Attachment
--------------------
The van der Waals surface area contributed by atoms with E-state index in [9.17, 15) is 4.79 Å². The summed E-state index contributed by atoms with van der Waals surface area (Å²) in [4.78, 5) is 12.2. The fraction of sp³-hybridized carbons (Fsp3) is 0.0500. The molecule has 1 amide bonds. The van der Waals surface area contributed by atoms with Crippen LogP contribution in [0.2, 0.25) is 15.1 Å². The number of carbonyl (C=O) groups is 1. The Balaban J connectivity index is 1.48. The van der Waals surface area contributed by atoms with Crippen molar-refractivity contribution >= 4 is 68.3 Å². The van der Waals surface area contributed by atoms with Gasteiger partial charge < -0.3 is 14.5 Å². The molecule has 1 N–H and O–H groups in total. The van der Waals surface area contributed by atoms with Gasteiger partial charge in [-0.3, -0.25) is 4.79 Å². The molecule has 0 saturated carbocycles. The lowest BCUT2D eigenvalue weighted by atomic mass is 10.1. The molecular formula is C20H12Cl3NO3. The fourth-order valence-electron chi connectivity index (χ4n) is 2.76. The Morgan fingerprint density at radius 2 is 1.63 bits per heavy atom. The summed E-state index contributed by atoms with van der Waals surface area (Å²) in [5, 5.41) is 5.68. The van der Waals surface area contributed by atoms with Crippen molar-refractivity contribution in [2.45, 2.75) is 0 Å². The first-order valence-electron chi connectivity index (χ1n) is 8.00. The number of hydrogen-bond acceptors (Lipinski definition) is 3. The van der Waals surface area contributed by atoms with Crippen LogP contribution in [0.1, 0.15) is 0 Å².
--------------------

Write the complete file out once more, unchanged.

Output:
The van der Waals surface area contributed by atoms with E-state index in [9.17, 15) is 4.79 Å². The summed E-state index contributed by atoms with van der Waals surface area (Å²) in [4.78, 5) is 12.2. The fraction of sp³-hybridized carbons (Fsp3) is 0.0500. The molecule has 1 amide bonds. The van der Waals surface area contributed by atoms with Crippen LogP contribution in [0.2, 0.25) is 15.1 Å². The number of carbonyl (C=O) groups is 1. The Balaban J connectivity index is 1.48. The van der Waals surface area contributed by atoms with Crippen molar-refractivity contribution >= 4 is 68.3 Å². The van der Waals surface area contributed by atoms with Gasteiger partial charge < -0.3 is 14.5 Å². The molecule has 1 N–H and O–H groups in total. The van der Waals surface area contributed by atoms with Gasteiger partial charge in [-0.3, -0.25) is 4.79 Å². The molecule has 0 saturated carbocycles. The lowest BCUT2D eigenvalue weighted by atomic mass is 10.1. The molecular formula is C20H12Cl3NO3. The fourth-order valence-electron chi connectivity index (χ4n) is 2.76. The Morgan fingerprint density at radius 2 is 1.63 bits per heavy atom. The summed E-state index contributed by atoms with van der Waals surface area (Å²) in [5, 5.41) is 5.68. The van der Waals surface area contributed by atoms with Crippen molar-refractivity contribution in [2.45, 2.75) is 0 Å². The first-order valence-electron chi connectivity index (χ1n) is 8.00. The number of hydrogen-bond acceptors (Lipinski definition) is 3. The van der Waals surface area contributed by atoms with Crippen LogP contribution in [0.1, 0.15) is 0 Å².